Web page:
How to Use a PO Box on Payroll Checks

How to Use a PO Box on Payroll Checks
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A post office box, or PO box, address is the postal service that provides a mailing address through the USPS (U.S. Postal Service). A PO box is not a physical address where an individual can reside. A PO box is only a mailbox address for receiving mail. This can limit the benefits of using a PO box for personal use.

Employers require key general information such as a Social Security number, phone number and address. This is often requested when a candidate is filling out a job application. Most people with some work experience will be familiar with these requirements. There are good reasons why employers ask for your street address separately from a mailing address.

Is a PO Box Address Valid for Work?

At some point in the hiring process, an employee or potential employee will be asked for their residential address and/or mailing address. Taxes and health benefits are two reasons an employer will need your home address. Incorrect or inaccurate information can create tax discrepancies and other issues.

As a W-2 employee, your employer must withhold and pay state or local taxes on your payroll wages, explains the IRS. Benefits like health insurance are also location-bound. Therefore, you may receive your payroll check at your PO box number, but your employer will still need to know your physical and current address.

The IRS mentions that self-employed or W-9 contractors are a bit different because they typically do not have eligibility for unemployment or benefits. They also they share the FICA tax burden with a contracting business. The check will be directed to the business address associated with the entity or taxpayer, even if it is a mailbox.

Does a Street Address Matter?

A residential address provides a layer of security for employers to mail payroll checks and for financial institutions that cash checks. A street address provides a way to contact the check payee in case of any problems with the check. It also provides a level of assurance that the check will safely reach its intended recipient within any legally mandated timeframes.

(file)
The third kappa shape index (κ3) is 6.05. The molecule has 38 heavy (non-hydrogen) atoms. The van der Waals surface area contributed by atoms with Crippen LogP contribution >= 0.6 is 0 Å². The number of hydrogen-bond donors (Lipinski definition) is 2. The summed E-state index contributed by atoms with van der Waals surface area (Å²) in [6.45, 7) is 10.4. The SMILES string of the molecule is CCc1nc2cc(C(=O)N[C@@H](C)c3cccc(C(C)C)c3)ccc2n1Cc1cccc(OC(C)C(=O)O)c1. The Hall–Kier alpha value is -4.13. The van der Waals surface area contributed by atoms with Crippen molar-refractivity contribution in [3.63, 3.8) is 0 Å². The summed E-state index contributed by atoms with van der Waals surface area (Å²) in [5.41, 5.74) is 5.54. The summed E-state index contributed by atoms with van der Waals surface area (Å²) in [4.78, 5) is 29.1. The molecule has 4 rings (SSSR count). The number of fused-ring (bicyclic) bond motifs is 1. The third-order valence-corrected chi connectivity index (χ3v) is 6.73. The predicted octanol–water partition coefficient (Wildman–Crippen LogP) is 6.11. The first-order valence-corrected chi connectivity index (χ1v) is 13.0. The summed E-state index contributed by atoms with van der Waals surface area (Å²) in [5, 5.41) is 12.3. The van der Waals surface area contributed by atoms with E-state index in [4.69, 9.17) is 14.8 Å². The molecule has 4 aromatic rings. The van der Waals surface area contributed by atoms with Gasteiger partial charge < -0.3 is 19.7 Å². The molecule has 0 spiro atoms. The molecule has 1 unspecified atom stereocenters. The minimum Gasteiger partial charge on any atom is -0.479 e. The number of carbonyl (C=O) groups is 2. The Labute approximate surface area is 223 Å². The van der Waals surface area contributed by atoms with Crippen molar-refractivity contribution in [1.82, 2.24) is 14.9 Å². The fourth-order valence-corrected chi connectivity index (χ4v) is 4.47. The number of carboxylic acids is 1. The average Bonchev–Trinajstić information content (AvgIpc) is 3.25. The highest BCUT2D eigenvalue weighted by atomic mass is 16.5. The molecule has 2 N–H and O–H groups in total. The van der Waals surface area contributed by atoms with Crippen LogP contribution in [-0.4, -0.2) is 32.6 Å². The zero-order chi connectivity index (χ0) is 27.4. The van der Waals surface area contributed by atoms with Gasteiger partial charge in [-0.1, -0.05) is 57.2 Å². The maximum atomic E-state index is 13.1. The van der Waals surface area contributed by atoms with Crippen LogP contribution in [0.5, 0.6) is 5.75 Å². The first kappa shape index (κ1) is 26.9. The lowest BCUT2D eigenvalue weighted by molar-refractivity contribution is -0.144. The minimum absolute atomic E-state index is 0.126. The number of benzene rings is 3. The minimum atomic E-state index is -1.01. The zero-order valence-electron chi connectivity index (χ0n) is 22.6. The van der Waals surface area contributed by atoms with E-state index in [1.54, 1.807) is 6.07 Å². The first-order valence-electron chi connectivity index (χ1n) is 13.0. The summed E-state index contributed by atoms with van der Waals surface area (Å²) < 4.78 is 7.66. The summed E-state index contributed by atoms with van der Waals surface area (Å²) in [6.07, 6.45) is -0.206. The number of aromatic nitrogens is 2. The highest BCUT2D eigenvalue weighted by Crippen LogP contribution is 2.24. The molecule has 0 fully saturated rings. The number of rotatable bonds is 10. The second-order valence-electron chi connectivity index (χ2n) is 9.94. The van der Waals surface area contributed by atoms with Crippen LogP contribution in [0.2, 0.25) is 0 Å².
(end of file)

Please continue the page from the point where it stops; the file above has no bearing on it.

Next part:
You may have been employed for a while and need to update your address. It is a good idea to review a W-4 yearly for accuracy, even if you do not need to change your address. You will want to verify that your employer will accept a post office box as your address. You may also fill out a USPS change of address form to have all your mail (paychecks included) forwarded to a PO box.

Contact the human resources department or payroll division to find out the company's rules and regulations regarding the use of a post office box as an address. You may be able to use it to receive your payroll check, but you may also need to keep a physical address on file to meet certain requirements.

Cashing a Check Addressed to a PO Box

If you have direct deposit or intend to deposit a payroll check into a checking account, you probably won't encounter issues. However, a bank is under no obligation to cash any check for non-customers. A non-customer may be assessed a check-cashing fee and/or receive the payment on a debit card.

Many check-cashing businesses will not honor a check addressed to a PO box, especially if it does not match the address on your identification. The best option is to contact the bank or check-cashing service to ask before attempting to cash a check.

The IRS will allow the use of a PO box address on a tax return. If an individual elects to receive a paper check tax refund and uses a PO box on the return – that is where the check will be mailed. Be aware that the IRS only permits the use of a PO box if you cannot receive mail at your physical home.